The ALJ's failure to consider all of the factors in 20 C.F.R. § 404.1527(c) and § 416.1527(c) in her analysis when deciding the evidentiary weight of Dr. Oken's opinion was erroneous. R. 24 at 15. Furthermore, this Court found that several of the factors omitted by the ALJ in her analysis support the conclusion that Dr. Oken's opinion should have been given greater weight. Id. For example, between January 16, 2007, and October 2, 2009, Dr. Oken treated Kirsch 21 times, each time providing detailed and extensive findings in his evaluations. R. 24 at 15. The Court found that Dr. Oken's findings remained relatively consistent throughout the course of his treatment of Kirsch and should have been given more weight. R. 24 at 15-16. We conclude that, as a result of the ALJ's failure to consider these factors, the ALJ failed to build a logical bridge between the evidence and her conclusion upholding the Commissioner's denial of Kirsch's application for SSI and DIB. Thus, the Court cannot conclude that the Commissioner's position was substantially justified. See Campbell v. Astrue, 672 F.3d 299, 308 (7th Cir. 2010) (finding the Commissioner's position was not substantially justified because the ALJ failed to analyze the factors set forth in 20 C.F.R. § 404.1527(d) when deciding what weight to afford a treating physician's opinion after the ALJ denied the opinion controlling weight); Walker v. Astrue, 2012 WL 527527, at *2-3 (N.D. Ill. Feb. 16, 2012) (finding that the Commissioner's position was not substantially justified where the ALJ failed to properly evaluate the physician's opinion under 20 C.F.R. § 404.1527); Thompkins, 2011 WL 3325795, at *2 (finding the Commissioner's position not substantially justified where the ALJ failed to evaluate all the factors of the physician's opinion in 20 C.F.R. § 404.1527); Scott v. Barnhart, 2003 WL 1524624, at *3, *5 (N.D. Ill. Mar. 21, 2003) (finding the Commissioner's position was not substantially justified where the ALJ failed to discuss the evidentiary record in the context of the checklist under 20 C.F.R. § 112.05 because the ALJ left the Court with "grave reservations" as to whether the factual assessment adequately addressed the criteria of the § 112.05 listings).
D. Failure to Consider Treatment History, Allegations of Pain, and Side Effects When Assessing Kirsch's Credibility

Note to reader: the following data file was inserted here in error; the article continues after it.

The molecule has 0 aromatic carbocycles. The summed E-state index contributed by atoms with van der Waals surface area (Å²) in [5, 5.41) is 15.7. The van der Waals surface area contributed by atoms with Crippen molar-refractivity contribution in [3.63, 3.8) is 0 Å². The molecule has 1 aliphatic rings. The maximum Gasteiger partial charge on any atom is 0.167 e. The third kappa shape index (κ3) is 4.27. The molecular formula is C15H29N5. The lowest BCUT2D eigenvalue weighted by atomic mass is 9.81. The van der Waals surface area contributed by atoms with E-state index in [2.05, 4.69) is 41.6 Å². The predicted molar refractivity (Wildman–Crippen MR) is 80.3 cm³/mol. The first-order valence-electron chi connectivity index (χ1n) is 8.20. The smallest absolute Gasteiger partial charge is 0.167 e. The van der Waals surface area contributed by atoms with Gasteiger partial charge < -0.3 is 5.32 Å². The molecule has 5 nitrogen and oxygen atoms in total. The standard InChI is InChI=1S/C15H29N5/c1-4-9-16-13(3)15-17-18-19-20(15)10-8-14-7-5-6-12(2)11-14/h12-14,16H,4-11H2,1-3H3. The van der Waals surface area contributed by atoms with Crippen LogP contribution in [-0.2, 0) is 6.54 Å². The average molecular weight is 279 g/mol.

When assessing Kirsch's credibility, the ALJ failed to properly consider Kirsch's treatment history, how Kirsch's treatment history affected Kirsch's alleged pain, and the side effects of Kirsch's medications. R. 24 at 19, 21. The Court found that the ALJ's failure to consider such factors was erroneous because Social Security Ruling 96-7p ("SSR 96-7p") requires an ALJ to consider and analyze such factors as part of building a logical bridge between the evidence and the ALJ's conclusion for credibility determinations. R. 24 at 19-21 (citing SSR 96-7p, 1996 WL 374186, at *3 (July 2, 2006)). Additionally, this Court found that the record was "replete with documentary evidence" demonstrating that Kirsch pursued alternative avenues to treat her back injury and accompanying pain, but none were successful. Id. at 20.
Although the Court affords an ALJ's credibility finding "considerable deference, " overturning it only if "patently wrong, " the ALJ must connect her credibility determination to the record by an "accurate and logical bridge." Prochaska v. Barnhart, 454 F.3d 731, 738 (7th Cir. 2006); Castille v. Astrue, 617 F.3d 923, 929 (7th Cir. 2010). SSR 96-7p states that in order to build a logical bridge for a credibility determination, the ALJ must consider not only the objective evidence, but also other factors, such as the duration, frequency, and intensity of the claimant's pain and the dosage, effectiveness, and side effects of the medication.